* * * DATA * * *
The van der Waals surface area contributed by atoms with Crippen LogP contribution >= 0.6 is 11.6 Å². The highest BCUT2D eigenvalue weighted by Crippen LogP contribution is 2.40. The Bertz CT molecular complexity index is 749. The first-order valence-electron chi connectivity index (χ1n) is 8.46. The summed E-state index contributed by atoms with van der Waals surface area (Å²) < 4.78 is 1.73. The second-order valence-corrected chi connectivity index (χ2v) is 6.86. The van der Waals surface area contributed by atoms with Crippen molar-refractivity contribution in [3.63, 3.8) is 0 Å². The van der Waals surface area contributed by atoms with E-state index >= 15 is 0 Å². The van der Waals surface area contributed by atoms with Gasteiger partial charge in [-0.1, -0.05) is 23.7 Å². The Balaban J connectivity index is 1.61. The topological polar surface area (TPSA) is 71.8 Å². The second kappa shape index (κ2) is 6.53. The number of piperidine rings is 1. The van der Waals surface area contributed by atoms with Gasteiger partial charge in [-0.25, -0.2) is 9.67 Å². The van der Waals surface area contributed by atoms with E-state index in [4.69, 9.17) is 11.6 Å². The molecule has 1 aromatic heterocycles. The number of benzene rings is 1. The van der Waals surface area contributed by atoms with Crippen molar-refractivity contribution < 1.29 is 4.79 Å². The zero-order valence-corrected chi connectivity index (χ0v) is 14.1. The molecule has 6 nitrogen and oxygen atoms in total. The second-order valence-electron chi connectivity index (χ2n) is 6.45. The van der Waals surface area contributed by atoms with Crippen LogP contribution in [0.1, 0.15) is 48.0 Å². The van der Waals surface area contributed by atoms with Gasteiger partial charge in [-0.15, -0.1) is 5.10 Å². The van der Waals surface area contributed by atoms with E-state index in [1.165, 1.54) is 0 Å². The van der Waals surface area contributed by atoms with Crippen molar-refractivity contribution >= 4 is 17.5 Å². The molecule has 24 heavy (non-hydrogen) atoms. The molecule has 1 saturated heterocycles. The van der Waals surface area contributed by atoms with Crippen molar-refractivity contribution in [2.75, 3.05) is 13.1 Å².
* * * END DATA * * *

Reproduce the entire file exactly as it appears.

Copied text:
The van der Waals surface area contributed by atoms with Crippen LogP contribution >= 0.6 is 11.6 Å². The highest BCUT2D eigenvalue weighted by Crippen LogP contribution is 2.40. The Bertz CT molecular complexity index is 749. The first-order valence-electron chi connectivity index (χ1n) is 8.46. The summed E-state index contributed by atoms with van der Waals surface area (Å²) < 4.78 is 1.73. The second-order valence-corrected chi connectivity index (χ2v) is 6.86. The van der Waals surface area contributed by atoms with Crippen molar-refractivity contribution in [3.63, 3.8) is 0 Å². The van der Waals surface area contributed by atoms with E-state index >= 15 is 0 Å². The van der Waals surface area contributed by atoms with Gasteiger partial charge in [-0.1, -0.05) is 23.7 Å². The Balaban J connectivity index is 1.61. The topological polar surface area (TPSA) is 71.8 Å². The second kappa shape index (κ2) is 6.53. The number of piperidine rings is 1. The van der Waals surface area contributed by atoms with Gasteiger partial charge in [-0.25, -0.2) is 9.67 Å². The van der Waals surface area contributed by atoms with E-state index in [4.69, 9.17) is 11.6 Å². The molecule has 1 aromatic heterocycles. The number of benzene rings is 1. The van der Waals surface area contributed by atoms with Crippen molar-refractivity contribution < 1.29 is 4.79 Å². The zero-order valence-corrected chi connectivity index (χ0v) is 14.1. The molecule has 6 nitrogen and oxygen atoms in total. The second-order valence-electron chi connectivity index (χ2n) is 6.45. The van der Waals surface area contributed by atoms with Crippen LogP contribution in [0.1, 0.15) is 48.0 Å². The van der Waals surface area contributed by atoms with Gasteiger partial charge in [-0.15, -0.1) is 5.10 Å². The van der Waals surface area contributed by atoms with E-state index in [1.165, 1.54) is 0 Å². The van der Waals surface area contributed by atoms with Crippen molar-refractivity contribution >= 4 is 17.5 Å². The molecule has 24 heavy (non-hydrogen) atoms. The molecule has 1 saturated heterocycles. The van der Waals surface area contributed by atoms with Crippen molar-refractivity contribution in [2.75, 3.05) is 13.1 Å².